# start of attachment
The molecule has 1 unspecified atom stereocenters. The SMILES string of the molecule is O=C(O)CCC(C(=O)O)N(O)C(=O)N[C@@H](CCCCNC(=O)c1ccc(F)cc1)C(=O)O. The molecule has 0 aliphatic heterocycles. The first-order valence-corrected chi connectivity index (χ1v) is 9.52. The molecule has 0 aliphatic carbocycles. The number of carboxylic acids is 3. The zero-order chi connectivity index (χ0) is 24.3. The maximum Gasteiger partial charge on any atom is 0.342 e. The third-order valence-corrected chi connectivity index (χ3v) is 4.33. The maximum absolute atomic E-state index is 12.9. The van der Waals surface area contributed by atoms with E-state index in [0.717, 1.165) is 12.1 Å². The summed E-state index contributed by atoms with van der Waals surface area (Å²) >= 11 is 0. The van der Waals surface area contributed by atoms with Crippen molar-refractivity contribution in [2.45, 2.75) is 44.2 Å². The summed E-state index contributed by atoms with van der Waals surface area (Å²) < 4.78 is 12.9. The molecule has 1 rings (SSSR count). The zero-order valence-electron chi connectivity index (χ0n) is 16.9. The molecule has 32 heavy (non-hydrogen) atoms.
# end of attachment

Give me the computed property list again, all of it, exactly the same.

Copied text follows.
The molecule has 1 unspecified atom stereocenters. The SMILES string of the molecule is O=C(O)CCC(C(=O)O)N(O)C(=O)N[C@@H](CCCCNC(=O)c1ccc(F)cc1)C(=O)O. The molecule has 0 aliphatic heterocycles. The first-order valence-corrected chi connectivity index (χ1v) is 9.52. The molecule has 0 aliphatic carbocycles. The number of carboxylic acids is 3. The zero-order chi connectivity index (χ0) is 24.3. The maximum Gasteiger partial charge on any atom is 0.342 e. The third-order valence-corrected chi connectivity index (χ3v) is 4.33. The maximum absolute atomic E-state index is 12.9. The van der Waals surface area contributed by atoms with E-state index in [0.717, 1.165) is 12.1 Å². The summed E-state index contributed by atoms with van der Waals surface area (Å²) >= 11 is 0. The van der Waals surface area contributed by atoms with Crippen molar-refractivity contribution in [2.45, 2.75) is 44.2 Å². The summed E-state index contributed by atoms with van der Waals surface area (Å²) < 4.78 is 12.9. The molecule has 1 rings (SSSR count). The zero-order valence-electron chi connectivity index (χ0n) is 16.9. The molecule has 32 heavy (non-hydrogen) atoms.